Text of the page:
# Every element of a finite abelian group with square free order equivalence

I'm currently having some trouble with this problem:

Given $G$ a finite abelian group, prove the following are equivalent:

$1.$ Given any subgroup $H$, there exists a subgroup $K$ such that $HK = G$ and $H \cap K = \{e\}$

$2.$ Every element of $G$ has square-free order

I'm working on the $1 \to 2$ direction, but I'm not sure what I should do. I first assumed that $1$ was true and assumed that there was a $x$ with order $p^2$ with the expectation that the case $p^kn$ would follow. Clearly $<x>$ is a subgroup of $G$ so there exists such a $K$, and $<x>$ is isomorphic to $C_{p^2}$. I showed that $C_{p^2}$ did not have the 1st property, and I know that $<x> \times K \cong C_{p^2} \times K \cong G$

However, I get stuck here. Since $K$ is a finite abelian group, it can be decomposed into a product of cyclic groups, all of prime order. If I could show that $|K|$ and $p^2$ (or $p^kn$) were relatively prime, I would be done, but I don't know if this is true.

We have the Chinese Remainder Theorem, decompositions of finite abelian groups (both cyclic and p-groups), and uniqueness.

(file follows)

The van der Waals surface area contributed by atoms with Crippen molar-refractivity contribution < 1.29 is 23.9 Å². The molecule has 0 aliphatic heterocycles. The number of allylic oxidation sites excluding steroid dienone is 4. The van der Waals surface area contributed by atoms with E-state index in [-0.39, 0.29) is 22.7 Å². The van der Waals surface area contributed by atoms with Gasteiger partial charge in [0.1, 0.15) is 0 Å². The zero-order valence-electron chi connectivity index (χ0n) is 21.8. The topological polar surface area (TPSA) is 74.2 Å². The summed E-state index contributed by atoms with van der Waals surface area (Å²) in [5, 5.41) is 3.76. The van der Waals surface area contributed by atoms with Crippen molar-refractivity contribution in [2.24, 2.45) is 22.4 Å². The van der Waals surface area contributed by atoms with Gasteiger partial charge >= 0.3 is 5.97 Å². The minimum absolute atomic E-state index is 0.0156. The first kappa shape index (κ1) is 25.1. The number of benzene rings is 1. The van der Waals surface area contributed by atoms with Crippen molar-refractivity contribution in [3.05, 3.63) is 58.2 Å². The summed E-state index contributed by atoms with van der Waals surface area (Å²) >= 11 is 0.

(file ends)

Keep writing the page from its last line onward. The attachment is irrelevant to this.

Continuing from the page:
The Zhou's answer is perfect, but I want to describe more such groups.

A subgroup $K$ of a group $G$ is said to be complemented in $G$ if there exists a subgroup $H$ of $G$ such that $KH = G$ and $H\cap K= 1$. If every subgroup of $G$ has a proper supplement (complement), then $G$ is called an $aC$-group.

There are vast number papers about finite and infinite $aC$-group. In $1937$, Hall characterized finite $aC$-groups for first time; however, he did not use term $aC$-group. He used Complemented groups instead of $aC$-group. In $2000$, Kappe and Kirtland published a paper which is a short review about $aC$-groups.

$1.$ P. Hall, Complemented groups, J. London Math. Soc. $12$ $(1937)$ $201–204$.

$2.$ L.-C. Kappe, J. Kirtland, Supplementaion in groups, Glasgow Math. J. $42$ $(2000)$ $37–50$.

• Thanks for the proper terminology, I'll look up those papers to gain some better familiarity.
– Lost
Feb 5, 2014 at 18:34
• @Lost There are vast papers in these subject, if you are looking for specific subject, then let me know. Feb 5, 2014 at 18:43

Assume that $x\in G$ such that $|x|=p^2$. By 1, $G=<x^p> L$ for some $L \le G$ and $<x^p> \cap L=\{e\}$. Now $<x>=<x> \cap G=<x> \cap <x^p>L=<x^p> (<x> \cap L)$ (I hope you know Dedekind modular law), this is impossible.

• Thanks for the response. I'm afraid I don't know what the Dedekind modular law is, but I was able to follow the proof.
– Lost
Feb 5, 2014 at 9:54
• See: math.stackexchange.com/questions/131798/dedekind-modular-law It is quite easy if you study group theory. Feb 5, 2014 at 9:56